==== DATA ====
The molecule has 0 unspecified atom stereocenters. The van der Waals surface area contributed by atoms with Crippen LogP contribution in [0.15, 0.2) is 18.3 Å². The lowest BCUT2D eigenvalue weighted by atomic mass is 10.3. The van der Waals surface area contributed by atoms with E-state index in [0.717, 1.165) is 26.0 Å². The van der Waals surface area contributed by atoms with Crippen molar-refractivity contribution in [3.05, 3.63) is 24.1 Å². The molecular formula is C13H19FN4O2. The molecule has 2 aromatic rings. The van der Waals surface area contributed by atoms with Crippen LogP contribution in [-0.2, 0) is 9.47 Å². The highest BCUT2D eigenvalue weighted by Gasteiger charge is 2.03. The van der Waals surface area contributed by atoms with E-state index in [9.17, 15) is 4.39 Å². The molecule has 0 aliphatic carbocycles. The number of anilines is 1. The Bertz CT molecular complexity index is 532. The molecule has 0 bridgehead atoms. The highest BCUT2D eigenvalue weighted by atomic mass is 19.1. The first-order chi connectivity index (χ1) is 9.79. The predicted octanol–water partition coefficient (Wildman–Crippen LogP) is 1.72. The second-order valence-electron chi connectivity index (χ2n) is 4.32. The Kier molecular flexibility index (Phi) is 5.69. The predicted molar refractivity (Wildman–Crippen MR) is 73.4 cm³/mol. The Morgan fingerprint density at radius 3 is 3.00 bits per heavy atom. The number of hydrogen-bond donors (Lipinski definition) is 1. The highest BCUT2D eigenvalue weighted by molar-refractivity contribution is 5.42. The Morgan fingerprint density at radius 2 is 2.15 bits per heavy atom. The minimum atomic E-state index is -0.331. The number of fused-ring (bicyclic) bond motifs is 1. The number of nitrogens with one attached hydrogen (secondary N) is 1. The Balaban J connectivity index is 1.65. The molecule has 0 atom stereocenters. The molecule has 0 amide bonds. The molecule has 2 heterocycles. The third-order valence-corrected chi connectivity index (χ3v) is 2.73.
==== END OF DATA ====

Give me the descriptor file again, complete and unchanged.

The molecule has 0 unspecified atom stereocenters. The van der Waals surface area contributed by atoms with Crippen LogP contribution in [0.15, 0.2) is 18.3 Å². The lowest BCUT2D eigenvalue weighted by atomic mass is 10.3. The van der Waals surface area contributed by atoms with E-state index in [0.717, 1.165) is 26.0 Å². The van der Waals surface area contributed by atoms with Crippen molar-refractivity contribution in [3.05, 3.63) is 24.1 Å². The molecular formula is C13H19FN4O2. The molecule has 2 aromatic rings. The van der Waals surface area contributed by atoms with Crippen LogP contribution in [-0.2, 0) is 9.47 Å². The highest BCUT2D eigenvalue weighted by Gasteiger charge is 2.03. The van der Waals surface area contributed by atoms with E-state index in [9.17, 15) is 4.39 Å². The molecule has 0 aliphatic carbocycles. The number of anilines is 1. The Bertz CT molecular complexity index is 532. The molecule has 0 bridgehead atoms. The highest BCUT2D eigenvalue weighted by atomic mass is 19.1. The first-order chi connectivity index (χ1) is 9.79. The predicted octanol–water partition coefficient (Wildman–Crippen LogP) is 1.72. The second-order valence-electron chi connectivity index (χ2n) is 4.32. The Kier molecular flexibility index (Phi) is 5.69. The predicted molar refractivity (Wildman–Crippen MR) is 73.4 cm³/mol. The Morgan fingerprint density at radius 3 is 3.00 bits per heavy atom. The number of hydrogen-bond donors (Lipinski definition) is 1. The highest BCUT2D eigenvalue weighted by molar-refractivity contribution is 5.42. The Morgan fingerprint density at radius 2 is 2.15 bits per heavy atom. The minimum atomic E-state index is -0.331. The number of fused-ring (bicyclic) bond motifs is 1. The number of nitrogens with one attached hydrogen (secondary N) is 1. The Balaban J connectivity index is 1.65. The molecule has 0 atom stereocenters. The molecule has 0 amide bonds. The molecule has 2 heterocycles. The third-order valence-corrected chi connectivity index (χ3v) is 2.73.